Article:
A New York Times editorial sheds light on the allegations behind a lawsuit that’s just the latest in a series of challenges to what plaintiffs say are horrendous conditions in Mississippi prisons. And “horrendous” is no exaggeration.
The complaint, filed by the Southern Poverty Law Center and the American Civil Liberties Union, says that abuses have “cost many prisoners their health, and their limbs, their eyesight, and even their lives.”
In March 2012, Federal District Judge Carlton Reeves in Jackson approved an agreement between the state and the Justice Department to reform a prison then called the Walnut Grove Youth Correctional Facility. The agreement was in response to a lawsuit, which was also brought by the A.C.L.U. and the Southern Poverty Law Center.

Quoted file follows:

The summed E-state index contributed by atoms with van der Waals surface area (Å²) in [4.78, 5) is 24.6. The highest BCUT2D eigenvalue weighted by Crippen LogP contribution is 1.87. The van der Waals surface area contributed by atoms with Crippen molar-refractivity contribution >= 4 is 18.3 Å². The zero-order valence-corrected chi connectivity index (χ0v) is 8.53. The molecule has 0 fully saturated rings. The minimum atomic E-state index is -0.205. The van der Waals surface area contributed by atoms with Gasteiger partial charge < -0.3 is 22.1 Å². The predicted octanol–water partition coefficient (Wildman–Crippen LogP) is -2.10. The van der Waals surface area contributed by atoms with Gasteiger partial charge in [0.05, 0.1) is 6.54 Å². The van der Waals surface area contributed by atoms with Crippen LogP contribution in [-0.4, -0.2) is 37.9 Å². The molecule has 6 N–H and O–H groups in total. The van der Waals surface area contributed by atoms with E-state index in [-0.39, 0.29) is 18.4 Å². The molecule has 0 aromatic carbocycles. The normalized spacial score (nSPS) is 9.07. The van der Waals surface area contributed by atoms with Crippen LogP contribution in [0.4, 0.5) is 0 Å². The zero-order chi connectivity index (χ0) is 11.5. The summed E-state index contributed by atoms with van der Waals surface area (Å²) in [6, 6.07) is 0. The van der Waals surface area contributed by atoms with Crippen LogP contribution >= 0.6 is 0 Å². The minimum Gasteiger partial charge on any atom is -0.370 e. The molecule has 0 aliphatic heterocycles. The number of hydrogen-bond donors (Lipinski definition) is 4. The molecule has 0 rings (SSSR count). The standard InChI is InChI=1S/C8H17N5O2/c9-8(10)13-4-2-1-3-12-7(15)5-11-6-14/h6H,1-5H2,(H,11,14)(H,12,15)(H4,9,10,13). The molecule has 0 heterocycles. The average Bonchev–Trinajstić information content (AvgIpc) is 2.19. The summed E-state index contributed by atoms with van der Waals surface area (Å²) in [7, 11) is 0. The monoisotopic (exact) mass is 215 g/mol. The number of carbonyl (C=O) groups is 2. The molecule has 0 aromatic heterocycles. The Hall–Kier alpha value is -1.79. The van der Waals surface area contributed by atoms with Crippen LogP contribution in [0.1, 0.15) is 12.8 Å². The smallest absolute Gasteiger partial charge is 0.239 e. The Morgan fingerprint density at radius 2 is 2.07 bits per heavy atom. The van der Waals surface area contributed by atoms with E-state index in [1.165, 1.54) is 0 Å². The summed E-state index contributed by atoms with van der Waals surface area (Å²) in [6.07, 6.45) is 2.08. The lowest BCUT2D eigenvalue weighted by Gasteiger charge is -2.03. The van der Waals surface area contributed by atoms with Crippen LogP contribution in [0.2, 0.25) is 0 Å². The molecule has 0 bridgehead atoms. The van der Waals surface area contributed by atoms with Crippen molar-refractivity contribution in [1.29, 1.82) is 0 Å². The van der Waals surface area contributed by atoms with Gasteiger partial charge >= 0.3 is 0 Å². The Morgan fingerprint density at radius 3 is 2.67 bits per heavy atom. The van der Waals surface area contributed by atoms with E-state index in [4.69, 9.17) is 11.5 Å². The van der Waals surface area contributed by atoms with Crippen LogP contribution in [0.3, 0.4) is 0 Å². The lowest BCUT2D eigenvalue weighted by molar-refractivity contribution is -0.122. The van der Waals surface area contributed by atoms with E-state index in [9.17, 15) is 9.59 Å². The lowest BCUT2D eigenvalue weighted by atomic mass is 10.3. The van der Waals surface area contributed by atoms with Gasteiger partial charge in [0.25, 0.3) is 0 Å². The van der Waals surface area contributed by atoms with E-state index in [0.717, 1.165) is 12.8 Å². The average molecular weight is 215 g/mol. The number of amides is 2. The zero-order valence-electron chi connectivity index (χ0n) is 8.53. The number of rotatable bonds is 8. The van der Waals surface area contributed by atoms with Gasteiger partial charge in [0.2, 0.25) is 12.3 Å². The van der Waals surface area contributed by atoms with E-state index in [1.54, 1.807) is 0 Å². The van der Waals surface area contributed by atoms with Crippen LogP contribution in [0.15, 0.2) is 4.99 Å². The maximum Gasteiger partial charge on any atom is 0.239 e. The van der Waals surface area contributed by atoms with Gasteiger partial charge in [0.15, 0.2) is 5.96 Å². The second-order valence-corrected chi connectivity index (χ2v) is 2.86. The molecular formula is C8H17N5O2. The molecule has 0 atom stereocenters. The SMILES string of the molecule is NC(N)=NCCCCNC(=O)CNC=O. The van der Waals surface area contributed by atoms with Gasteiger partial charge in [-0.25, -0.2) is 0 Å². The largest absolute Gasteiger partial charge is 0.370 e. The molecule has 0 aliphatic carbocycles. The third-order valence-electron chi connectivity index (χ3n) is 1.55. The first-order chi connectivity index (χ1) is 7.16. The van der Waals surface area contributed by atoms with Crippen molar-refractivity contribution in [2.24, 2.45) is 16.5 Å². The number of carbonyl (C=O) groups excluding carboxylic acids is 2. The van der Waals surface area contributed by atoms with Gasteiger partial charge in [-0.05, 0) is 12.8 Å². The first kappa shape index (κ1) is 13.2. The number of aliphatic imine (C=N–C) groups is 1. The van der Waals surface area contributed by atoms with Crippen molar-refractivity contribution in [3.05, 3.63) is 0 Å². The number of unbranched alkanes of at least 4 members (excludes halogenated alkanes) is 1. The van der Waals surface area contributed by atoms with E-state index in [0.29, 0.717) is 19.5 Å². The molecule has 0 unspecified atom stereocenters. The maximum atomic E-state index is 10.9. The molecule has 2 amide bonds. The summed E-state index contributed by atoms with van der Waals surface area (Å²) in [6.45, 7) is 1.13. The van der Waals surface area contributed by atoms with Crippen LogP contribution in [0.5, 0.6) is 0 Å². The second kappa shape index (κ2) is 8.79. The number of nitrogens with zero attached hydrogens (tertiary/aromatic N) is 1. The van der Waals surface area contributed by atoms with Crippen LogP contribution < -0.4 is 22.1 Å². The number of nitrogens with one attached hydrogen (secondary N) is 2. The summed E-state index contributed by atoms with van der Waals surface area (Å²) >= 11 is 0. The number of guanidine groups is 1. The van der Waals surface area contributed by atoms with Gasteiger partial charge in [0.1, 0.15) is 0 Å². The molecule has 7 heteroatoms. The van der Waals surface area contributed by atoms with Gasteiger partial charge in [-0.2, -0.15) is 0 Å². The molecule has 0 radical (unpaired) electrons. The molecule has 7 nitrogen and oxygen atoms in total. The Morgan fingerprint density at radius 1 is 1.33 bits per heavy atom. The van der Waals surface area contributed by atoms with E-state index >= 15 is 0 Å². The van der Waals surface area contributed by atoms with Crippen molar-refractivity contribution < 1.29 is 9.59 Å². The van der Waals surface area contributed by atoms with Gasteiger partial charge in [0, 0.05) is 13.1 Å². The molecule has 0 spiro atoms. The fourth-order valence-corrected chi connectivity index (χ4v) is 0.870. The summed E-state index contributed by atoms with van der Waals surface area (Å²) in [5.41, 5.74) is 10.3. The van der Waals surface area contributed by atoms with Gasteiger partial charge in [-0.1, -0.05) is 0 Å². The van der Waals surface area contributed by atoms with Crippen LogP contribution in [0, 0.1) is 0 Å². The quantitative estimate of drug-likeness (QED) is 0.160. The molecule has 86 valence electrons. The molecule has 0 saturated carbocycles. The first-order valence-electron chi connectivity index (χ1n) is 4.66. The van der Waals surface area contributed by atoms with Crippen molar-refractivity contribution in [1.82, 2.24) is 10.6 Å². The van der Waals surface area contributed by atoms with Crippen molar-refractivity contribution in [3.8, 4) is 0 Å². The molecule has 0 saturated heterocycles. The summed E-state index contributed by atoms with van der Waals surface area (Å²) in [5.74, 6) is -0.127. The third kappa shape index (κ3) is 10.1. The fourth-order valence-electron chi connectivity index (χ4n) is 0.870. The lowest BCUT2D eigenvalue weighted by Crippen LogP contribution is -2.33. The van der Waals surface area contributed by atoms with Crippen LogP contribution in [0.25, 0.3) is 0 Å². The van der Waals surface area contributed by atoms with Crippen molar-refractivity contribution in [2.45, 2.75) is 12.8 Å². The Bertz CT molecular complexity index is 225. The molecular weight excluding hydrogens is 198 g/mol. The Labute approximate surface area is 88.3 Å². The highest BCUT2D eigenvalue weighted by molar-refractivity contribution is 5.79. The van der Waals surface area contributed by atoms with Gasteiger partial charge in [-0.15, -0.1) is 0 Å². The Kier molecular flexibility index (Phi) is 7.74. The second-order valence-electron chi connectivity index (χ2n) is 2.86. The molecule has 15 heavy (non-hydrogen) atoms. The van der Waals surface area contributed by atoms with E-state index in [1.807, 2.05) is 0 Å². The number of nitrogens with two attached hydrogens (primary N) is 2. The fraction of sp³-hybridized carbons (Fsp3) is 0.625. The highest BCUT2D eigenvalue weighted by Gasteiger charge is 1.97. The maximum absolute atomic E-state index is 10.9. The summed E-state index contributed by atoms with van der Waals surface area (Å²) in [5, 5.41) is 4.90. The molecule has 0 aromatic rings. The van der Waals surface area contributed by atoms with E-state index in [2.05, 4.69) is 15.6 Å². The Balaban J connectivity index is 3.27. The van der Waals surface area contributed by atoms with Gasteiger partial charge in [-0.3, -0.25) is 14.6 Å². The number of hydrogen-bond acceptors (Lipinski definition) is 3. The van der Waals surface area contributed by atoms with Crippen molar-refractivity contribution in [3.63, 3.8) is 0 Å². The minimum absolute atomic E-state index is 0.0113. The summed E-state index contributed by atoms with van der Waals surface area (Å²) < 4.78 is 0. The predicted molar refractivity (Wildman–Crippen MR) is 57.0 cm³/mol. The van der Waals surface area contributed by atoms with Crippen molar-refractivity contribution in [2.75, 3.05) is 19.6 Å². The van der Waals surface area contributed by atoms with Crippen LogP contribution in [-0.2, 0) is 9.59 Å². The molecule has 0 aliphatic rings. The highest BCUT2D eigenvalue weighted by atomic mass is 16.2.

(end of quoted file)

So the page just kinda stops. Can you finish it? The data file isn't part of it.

The abuses there included staff members coercing prisoners to have sex in exchange for food or even phone privileges, officers responding to minor aggression of prisoners by slamming them headfirst into the ground and widespread rape among the young prisoners. A withering Justice Department report called the sexual misconduct by the prison staff and rape there “among the worst that we have seen in any facility anywhere in the nation.”
The conditions at East Mississippi, experts found, were even worse than at Walnut Grove, with “an epidemic of suicide attempts, completed suicides and other self-injurious behavior.”
Read more at the New York Times.